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Simple Splinting.

George E. Ehrlich, MD
Arch Intern Med. 1965;116(1):151-152. doi:10.1001/archinte.1965.03870010153024.
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Internists dislike dirtying their hands. They invent terms like "plumber" for urologists and "carpenter" for orthopedists. It was only natural that when the internists took over arthritis, they would look for a cerebral approach to its treatment. Various drugs were tried, some with success, though a cure remained elusive. Manipulation of joints grew into the specialty of physical medicine, and not only the physiatrist but the orthopedic surgeon as well was now invited back to help treat arthritis. A team of specialists thus supplanted the general practitioner. Many surgeons feared splints would produce ankylosis of inflamed joints. Most internists accepted this prohibition for the simple reason that they had no experience with splints. But splints had been used in the treatment of arthritis previously, as Mrs. Rotstein recounts in her charming historical essay that opens this short book.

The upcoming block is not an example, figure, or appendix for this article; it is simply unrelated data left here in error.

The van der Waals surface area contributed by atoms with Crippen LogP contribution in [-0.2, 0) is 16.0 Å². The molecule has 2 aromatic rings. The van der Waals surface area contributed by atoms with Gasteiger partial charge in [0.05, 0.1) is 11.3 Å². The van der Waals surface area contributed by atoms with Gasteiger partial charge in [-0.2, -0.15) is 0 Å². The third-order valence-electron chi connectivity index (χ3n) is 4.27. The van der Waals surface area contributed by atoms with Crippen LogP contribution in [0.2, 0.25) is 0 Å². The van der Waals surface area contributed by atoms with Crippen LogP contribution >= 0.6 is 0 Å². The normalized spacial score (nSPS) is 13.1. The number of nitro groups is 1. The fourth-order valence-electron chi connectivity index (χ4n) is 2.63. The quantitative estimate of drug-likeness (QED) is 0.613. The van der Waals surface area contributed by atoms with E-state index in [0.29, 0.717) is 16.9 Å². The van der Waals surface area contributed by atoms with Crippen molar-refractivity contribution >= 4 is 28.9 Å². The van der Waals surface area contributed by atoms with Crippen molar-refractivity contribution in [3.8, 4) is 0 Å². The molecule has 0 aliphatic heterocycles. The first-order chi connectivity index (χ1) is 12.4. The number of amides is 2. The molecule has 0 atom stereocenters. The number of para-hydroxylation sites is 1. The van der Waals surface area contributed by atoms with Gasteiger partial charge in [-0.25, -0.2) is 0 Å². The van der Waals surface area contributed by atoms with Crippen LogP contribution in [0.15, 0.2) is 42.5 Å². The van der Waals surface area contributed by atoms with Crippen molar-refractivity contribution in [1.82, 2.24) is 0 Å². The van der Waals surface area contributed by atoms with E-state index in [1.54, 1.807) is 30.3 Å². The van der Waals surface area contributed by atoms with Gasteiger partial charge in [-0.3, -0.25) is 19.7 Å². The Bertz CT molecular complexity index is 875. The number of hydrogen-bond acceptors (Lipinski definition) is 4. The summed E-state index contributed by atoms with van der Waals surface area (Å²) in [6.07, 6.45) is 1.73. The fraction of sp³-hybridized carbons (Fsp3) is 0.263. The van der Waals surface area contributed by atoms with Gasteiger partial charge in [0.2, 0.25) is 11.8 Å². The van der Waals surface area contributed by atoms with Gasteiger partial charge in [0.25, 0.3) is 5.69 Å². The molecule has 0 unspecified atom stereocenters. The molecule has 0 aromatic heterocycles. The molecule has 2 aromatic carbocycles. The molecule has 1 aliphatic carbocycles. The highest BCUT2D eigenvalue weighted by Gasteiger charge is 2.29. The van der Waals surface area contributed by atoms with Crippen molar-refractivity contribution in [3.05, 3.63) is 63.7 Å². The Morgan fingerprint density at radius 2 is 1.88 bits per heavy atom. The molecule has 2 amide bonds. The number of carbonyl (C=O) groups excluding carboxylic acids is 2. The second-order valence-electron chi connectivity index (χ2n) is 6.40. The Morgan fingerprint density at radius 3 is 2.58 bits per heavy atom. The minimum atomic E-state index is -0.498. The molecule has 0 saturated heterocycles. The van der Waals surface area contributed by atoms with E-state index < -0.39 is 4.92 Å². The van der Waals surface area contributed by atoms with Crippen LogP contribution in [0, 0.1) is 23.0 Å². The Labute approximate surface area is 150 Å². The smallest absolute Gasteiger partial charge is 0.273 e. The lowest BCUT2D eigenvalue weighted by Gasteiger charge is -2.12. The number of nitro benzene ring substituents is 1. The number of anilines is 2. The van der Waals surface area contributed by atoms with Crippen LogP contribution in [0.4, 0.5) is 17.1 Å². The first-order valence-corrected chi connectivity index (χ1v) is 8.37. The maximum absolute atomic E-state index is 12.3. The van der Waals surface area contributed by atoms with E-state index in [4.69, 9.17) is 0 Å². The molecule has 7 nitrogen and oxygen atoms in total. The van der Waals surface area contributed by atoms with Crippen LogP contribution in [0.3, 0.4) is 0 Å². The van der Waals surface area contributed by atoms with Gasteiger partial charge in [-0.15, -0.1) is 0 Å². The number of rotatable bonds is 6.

Dr. Rotstein takes over on page 20 and, after two brief chapters,


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